A quick toss off to the Help Wanted bbs won’t hurt, as there are plenty of experienced players who log onto a new game and check those first of all. Just don’t expect that to drive the bulk of the traffic to your door. Much like any marketing venture, a commercial may be helpful to get people’s minds quietly moving, but it takes the personal contact of someone who knows what they are talking about to get them all the way through the process that your ad started.

Communication

Players are going to be coming to you to get their plots approved, to resolve disputes, to offer ideas, and in some cases to get their characters approved. If you aren’t going to answer till Tuesday that information should be posted somewhere they can find. An Area Leader should place “Office Hours” in their +finger, which can be as general as 6:00 EST to 9:00 EST on MWF or as specific as: On Tuesdays from 9:00 EST – 10:00 EST I am strictly answering @mails and dealing with admin functions, but I am available for RP on Mondays and Fridays from 9:00 EST – 11:00 EST most of the time.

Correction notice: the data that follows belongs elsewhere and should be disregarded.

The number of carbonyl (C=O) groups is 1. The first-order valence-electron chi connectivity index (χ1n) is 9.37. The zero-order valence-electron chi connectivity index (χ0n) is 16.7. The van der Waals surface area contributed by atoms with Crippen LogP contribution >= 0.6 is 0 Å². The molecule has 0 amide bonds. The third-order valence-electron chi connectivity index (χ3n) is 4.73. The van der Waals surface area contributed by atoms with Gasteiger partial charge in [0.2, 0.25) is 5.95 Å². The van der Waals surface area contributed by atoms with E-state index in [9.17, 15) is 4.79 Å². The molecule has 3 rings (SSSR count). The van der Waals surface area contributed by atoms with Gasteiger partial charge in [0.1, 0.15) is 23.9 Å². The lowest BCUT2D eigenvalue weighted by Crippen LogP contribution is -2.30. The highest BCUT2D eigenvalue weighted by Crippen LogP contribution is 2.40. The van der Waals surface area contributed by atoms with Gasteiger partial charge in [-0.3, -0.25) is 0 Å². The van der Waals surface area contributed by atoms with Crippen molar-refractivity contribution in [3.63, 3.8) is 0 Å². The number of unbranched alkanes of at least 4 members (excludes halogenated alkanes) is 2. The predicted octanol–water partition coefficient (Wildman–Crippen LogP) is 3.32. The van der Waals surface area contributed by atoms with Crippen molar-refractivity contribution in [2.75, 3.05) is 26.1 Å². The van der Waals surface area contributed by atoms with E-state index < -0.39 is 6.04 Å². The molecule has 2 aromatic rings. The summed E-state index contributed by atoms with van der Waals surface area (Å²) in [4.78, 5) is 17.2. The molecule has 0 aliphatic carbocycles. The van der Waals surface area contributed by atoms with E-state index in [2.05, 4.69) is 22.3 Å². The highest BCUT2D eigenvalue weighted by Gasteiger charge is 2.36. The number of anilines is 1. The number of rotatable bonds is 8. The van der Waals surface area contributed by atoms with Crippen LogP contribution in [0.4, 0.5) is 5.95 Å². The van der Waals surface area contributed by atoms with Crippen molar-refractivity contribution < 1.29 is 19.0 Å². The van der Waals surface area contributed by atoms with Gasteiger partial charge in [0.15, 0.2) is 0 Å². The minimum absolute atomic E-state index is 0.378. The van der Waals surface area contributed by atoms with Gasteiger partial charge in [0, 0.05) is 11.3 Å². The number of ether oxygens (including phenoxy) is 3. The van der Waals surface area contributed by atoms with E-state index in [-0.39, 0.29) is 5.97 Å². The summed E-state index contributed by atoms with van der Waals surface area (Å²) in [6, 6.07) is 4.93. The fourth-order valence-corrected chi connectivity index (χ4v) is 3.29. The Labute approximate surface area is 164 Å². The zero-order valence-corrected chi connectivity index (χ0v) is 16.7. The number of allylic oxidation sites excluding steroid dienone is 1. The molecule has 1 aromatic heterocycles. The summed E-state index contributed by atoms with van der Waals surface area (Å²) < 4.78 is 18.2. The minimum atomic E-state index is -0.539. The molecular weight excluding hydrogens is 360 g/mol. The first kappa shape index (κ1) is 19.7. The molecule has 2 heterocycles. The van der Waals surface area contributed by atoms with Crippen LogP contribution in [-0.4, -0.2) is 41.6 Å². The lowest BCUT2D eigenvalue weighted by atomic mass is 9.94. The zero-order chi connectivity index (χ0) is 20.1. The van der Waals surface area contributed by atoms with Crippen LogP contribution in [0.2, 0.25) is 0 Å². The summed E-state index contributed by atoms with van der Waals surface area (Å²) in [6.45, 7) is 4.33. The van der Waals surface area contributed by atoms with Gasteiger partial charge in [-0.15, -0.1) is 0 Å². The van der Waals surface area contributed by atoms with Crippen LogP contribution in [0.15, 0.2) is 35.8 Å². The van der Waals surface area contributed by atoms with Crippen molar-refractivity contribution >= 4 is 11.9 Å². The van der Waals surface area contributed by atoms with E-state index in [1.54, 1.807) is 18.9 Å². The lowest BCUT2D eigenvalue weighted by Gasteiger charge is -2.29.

That said, you should not make anyone wait more than one week to deal with their issues or problems. More than that will frustrate and annoy players, suck away their excitement for their proposal, and get rid of all that good will you built up doing all that RP. If you can remember waiting a month for your proposal to get approved on some MU*, you might have an inkling of why this is so important.

If you can, find an Area Second whose hours don’t totally overlap with yours so that your players will usually be able to talk to someone when they need to. Finding (or being) a good Area Second is the subject of an entirely different article.

Conclusion:

If you pay attention to these tips you’ll find that your Area Leadership may run smoothly than most. You will be directly responsible for a happy, healthy section of the player base, and you’ll have opportunities for your own, fun, RP. That is why you want the job, right?